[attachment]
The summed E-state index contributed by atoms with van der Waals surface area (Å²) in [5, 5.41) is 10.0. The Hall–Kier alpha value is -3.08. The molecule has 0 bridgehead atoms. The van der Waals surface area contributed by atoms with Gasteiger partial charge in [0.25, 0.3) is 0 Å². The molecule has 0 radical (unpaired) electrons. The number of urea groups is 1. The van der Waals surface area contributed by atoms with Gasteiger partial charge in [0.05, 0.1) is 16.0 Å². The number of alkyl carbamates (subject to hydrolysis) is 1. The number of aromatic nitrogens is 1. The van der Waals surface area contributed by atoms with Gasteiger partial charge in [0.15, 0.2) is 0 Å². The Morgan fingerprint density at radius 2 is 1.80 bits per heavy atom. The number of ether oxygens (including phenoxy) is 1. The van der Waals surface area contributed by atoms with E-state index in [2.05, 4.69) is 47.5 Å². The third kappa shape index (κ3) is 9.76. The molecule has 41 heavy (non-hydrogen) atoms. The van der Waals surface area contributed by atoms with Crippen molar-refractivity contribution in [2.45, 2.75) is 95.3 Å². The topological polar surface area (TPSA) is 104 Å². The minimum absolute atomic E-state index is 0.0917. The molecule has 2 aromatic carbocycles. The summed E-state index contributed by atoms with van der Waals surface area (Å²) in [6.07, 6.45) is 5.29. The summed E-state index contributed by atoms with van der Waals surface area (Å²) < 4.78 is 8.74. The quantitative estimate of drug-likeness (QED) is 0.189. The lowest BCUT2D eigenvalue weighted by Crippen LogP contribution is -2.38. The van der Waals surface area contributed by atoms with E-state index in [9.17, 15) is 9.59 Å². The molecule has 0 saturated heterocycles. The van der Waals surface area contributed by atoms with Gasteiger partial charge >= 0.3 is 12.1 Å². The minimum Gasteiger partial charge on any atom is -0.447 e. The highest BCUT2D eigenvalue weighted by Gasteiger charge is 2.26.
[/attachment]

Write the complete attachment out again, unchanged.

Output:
The summed E-state index contributed by atoms with van der Waals surface area (Å²) in [5, 5.41) is 10.0. The Hall–Kier alpha value is -3.08. The molecule has 0 bridgehead atoms. The van der Waals surface area contributed by atoms with Gasteiger partial charge in [0.25, 0.3) is 0 Å². The molecule has 0 radical (unpaired) electrons. The number of urea groups is 1. The van der Waals surface area contributed by atoms with Gasteiger partial charge in [0.05, 0.1) is 16.0 Å². The number of alkyl carbamates (subject to hydrolysis) is 1. The number of aromatic nitrogens is 1. The van der Waals surface area contributed by atoms with Gasteiger partial charge in [0.15, 0.2) is 0 Å². The Morgan fingerprint density at radius 2 is 1.80 bits per heavy atom. The number of ether oxygens (including phenoxy) is 1. The van der Waals surface area contributed by atoms with E-state index in [2.05, 4.69) is 47.5 Å². The third kappa shape index (κ3) is 9.76. The molecule has 41 heavy (non-hydrogen) atoms. The van der Waals surface area contributed by atoms with Crippen molar-refractivity contribution in [2.45, 2.75) is 95.3 Å². The topological polar surface area (TPSA) is 104 Å². The minimum absolute atomic E-state index is 0.0917. The molecule has 2 aromatic carbocycles. The summed E-state index contributed by atoms with van der Waals surface area (Å²) in [6.07, 6.45) is 5.29. The summed E-state index contributed by atoms with van der Waals surface area (Å²) < 4.78 is 8.74. The quantitative estimate of drug-likeness (QED) is 0.189. The lowest BCUT2D eigenvalue weighted by Crippen LogP contribution is -2.38. The van der Waals surface area contributed by atoms with E-state index in [9.17, 15) is 9.59 Å². The molecule has 0 saturated heterocycles. The van der Waals surface area contributed by atoms with Gasteiger partial charge >= 0.3 is 12.1 Å². The minimum Gasteiger partial charge on any atom is -0.447 e. The highest BCUT2D eigenvalue weighted by Gasteiger charge is 2.26.